Libbie sidled around the counter to approach the customer and the huge painting, suppressing a shudder as she did so. Perhaps she had misjudged the old man, and he would buy the painting, ensuring she never had to look at it again. She would be only too happy to part with it at a steep discount. “Can I help you, sir?”
“Possibly not.” He looked up for the first time, his piercing crystal-blue eyes seeming at odds with his threadbare appearance. “What can you tell me about this painting?”
Libbie shrugged. “Not much beyond what the information placard says, I’m afraid. The artist lives here on Maribel, but he’s a bit reclusive. I bought a batch of paintings from him, and this is the last original I have in stock. It's probably his most… striking.” Libbie doubted her half-hearted sales pitch was having any effect; the old man could certainly tell she did not like the painting.
Her dislike had nothing to do with the work’s quality – Libbie knew that it was among the most skillfully-done paintings she had ever hung in her little gallery – it was the nightmarish subject matter. Libbie had dealt in shock-value art since her first day in business, and her shop even at that moment carried a few darkly erotic canvases that would make even a Temerity District prostitute uncomfortable, but none of that had ever bothered her like this piece.
Libbie had never put her finger on precisely why the horror depicted emerging from the rust-hued fog in the middle of the painting bothered her so much. Its slavering, toothy maw, three dead, hollow eye sockets set in a skull-like head, and bestial claws seemed all the more chilling on a very human-like frame. The figure’s only raiment was a tangle of heavy chains draping its limbs. The half-shrouded landscape around the figure suggested an impossibly titanic stature. As imagined horrors went, it was hardly the most blood-curdling ever devised, but that rational knowledge never made looking at the canvas any easier.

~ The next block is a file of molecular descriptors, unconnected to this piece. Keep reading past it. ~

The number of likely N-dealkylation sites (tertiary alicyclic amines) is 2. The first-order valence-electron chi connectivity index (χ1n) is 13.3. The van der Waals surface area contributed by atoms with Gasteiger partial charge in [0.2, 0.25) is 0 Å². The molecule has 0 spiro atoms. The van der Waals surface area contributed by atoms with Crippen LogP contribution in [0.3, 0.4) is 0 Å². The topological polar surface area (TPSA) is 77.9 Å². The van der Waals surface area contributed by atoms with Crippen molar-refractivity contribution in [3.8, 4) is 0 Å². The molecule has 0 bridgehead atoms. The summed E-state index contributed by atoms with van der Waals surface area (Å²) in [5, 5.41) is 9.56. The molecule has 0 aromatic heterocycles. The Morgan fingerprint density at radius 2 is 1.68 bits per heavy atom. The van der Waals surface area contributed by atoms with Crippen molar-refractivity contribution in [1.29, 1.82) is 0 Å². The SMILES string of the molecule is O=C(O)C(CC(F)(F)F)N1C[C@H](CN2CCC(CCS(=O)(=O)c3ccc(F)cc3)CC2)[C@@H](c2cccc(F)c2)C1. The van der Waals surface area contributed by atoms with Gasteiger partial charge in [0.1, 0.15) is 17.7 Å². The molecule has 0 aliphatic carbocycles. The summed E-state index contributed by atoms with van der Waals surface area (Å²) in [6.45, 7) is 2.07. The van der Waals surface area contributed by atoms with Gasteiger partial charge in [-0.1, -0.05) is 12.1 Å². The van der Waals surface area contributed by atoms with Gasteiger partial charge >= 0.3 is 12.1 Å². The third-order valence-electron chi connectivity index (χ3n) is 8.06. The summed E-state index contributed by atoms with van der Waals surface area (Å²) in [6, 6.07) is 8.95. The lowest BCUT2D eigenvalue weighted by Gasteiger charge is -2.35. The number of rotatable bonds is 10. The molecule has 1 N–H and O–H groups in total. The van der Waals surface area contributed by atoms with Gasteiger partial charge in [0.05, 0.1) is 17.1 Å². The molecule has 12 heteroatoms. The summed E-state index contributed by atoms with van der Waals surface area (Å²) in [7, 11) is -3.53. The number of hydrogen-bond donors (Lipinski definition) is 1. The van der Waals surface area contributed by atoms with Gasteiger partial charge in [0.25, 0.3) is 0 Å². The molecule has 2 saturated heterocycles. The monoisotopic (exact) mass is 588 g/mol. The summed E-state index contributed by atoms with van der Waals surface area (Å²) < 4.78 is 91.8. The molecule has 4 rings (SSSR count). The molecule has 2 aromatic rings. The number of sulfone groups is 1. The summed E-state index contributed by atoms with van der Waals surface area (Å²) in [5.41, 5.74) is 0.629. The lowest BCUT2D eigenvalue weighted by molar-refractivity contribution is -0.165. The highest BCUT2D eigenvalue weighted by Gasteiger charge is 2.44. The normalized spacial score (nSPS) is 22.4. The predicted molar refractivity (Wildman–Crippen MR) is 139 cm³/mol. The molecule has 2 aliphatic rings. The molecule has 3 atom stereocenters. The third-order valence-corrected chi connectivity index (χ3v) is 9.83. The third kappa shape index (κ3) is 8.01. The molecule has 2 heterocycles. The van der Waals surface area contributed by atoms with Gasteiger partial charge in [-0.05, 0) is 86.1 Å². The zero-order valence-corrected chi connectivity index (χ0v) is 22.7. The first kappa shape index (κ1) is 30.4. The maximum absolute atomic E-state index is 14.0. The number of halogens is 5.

“I would have liked to see the others by this artist.” The old man shook his head. “They all sold, you say?”
“Yes.” Libbie rallied, remembering the profits she’d earned from the other paintings. “I have authorized prints of the others in the back if you would like. They’re a bit less... grim.”
“No, that’s all right.” The old man pointed back to the painting. “What can you tell me about him?”
“The artist?” Libbie shook her head. “Not much, sorry. He signs his paintings with Cyril O., but that’s not his real name. He lives somewhere out past Archer Bay.” She only knew this much because the artist had shipped the pieces from a local post station in that area. He had no public credit account, at least none he wanted associated with his artistic pseudonym, and Libbie sent him his share of sale proceeds in packages of hard credit chits to the same post station. “He likes his privacy. if I had to guess, he’s only a part-time artistic genius.” Genius he was, Libbie knew; but she also suspected psychosis.
“Yes.” The old man’s voice had become distant and bored. “But I didn’t mean the painter.”
“Who then, sir?”
“The subject, of course.” The old man replied. “I haven’t seen the old boy on my holdings in some time. I was wondering where he’d gone.”
Libbie was silent for several seconds, processing this. The old man, seeming to understand her shock, offered a faint smile. “Well, perhaps that’s for the best, miss.” He sighed, then turned and headed for the door. “Good day.”